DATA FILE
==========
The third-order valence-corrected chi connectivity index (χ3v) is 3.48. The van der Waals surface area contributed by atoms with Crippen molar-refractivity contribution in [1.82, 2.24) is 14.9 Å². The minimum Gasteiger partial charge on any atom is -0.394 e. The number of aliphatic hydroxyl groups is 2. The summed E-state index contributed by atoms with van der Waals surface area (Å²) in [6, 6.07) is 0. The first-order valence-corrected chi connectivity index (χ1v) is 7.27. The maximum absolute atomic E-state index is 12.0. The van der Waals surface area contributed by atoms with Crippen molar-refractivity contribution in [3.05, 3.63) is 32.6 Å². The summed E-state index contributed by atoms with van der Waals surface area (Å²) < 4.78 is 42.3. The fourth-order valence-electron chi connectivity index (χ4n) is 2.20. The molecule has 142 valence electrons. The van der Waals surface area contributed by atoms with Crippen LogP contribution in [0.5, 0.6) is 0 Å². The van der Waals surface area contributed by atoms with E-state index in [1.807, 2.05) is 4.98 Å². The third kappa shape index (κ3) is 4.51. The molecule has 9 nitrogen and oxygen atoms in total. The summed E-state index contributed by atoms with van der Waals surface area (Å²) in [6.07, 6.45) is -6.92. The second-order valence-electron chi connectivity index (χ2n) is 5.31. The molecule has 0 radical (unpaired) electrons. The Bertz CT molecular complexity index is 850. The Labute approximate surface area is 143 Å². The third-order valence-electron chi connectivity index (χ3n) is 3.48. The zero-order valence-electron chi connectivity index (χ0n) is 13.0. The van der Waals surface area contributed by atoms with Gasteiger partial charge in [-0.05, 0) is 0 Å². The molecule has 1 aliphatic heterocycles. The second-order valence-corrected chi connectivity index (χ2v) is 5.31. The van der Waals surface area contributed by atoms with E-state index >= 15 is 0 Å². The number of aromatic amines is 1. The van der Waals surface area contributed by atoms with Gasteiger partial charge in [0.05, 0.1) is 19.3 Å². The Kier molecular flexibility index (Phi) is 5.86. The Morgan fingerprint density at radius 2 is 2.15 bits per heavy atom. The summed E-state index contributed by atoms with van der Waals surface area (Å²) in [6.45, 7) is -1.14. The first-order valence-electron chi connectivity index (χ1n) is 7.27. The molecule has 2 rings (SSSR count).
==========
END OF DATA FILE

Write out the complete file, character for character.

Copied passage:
The third-order valence-corrected chi connectivity index (χ3v) is 3.48. The van der Waals surface area contributed by atoms with Crippen molar-refractivity contribution in [1.82, 2.24) is 14.9 Å². The minimum Gasteiger partial charge on any atom is -0.394 e. The number of aliphatic hydroxyl groups is 2. The summed E-state index contributed by atoms with van der Waals surface area (Å²) in [6, 6.07) is 0. The first-order valence-corrected chi connectivity index (χ1v) is 7.27. The maximum absolute atomic E-state index is 12.0. The van der Waals surface area contributed by atoms with Crippen molar-refractivity contribution in [3.05, 3.63) is 32.6 Å². The summed E-state index contributed by atoms with van der Waals surface area (Å²) < 4.78 is 42.3. The fourth-order valence-electron chi connectivity index (χ4n) is 2.20. The molecule has 142 valence electrons. The van der Waals surface area contributed by atoms with Crippen LogP contribution in [0.5, 0.6) is 0 Å². The van der Waals surface area contributed by atoms with E-state index in [1.807, 2.05) is 4.98 Å². The third kappa shape index (κ3) is 4.51. The molecule has 9 nitrogen and oxygen atoms in total. The summed E-state index contributed by atoms with van der Waals surface area (Å²) in [6.07, 6.45) is -6.92. The second-order valence-electron chi connectivity index (χ2n) is 5.31. The molecule has 0 radical (unpaired) electrons. The Bertz CT molecular complexity index is 850. The Labute approximate surface area is 143 Å². The third-order valence-electron chi connectivity index (χ3n) is 3.48. The zero-order valence-electron chi connectivity index (χ0n) is 13.0. The van der Waals surface area contributed by atoms with Gasteiger partial charge in [-0.05, 0) is 0 Å². The molecule has 1 aliphatic heterocycles. The second-order valence-corrected chi connectivity index (χ2v) is 5.31. The van der Waals surface area contributed by atoms with E-state index >= 15 is 0 Å². The number of aromatic amines is 1. The van der Waals surface area contributed by atoms with Gasteiger partial charge in [0.05, 0.1) is 19.3 Å². The Kier molecular flexibility index (Phi) is 5.86. The Morgan fingerprint density at radius 2 is 2.15 bits per heavy atom. The summed E-state index contributed by atoms with van der Waals surface area (Å²) in [6.45, 7) is -1.14. The first-order valence-electron chi connectivity index (χ1n) is 7.27. The molecule has 2 rings (SSSR count).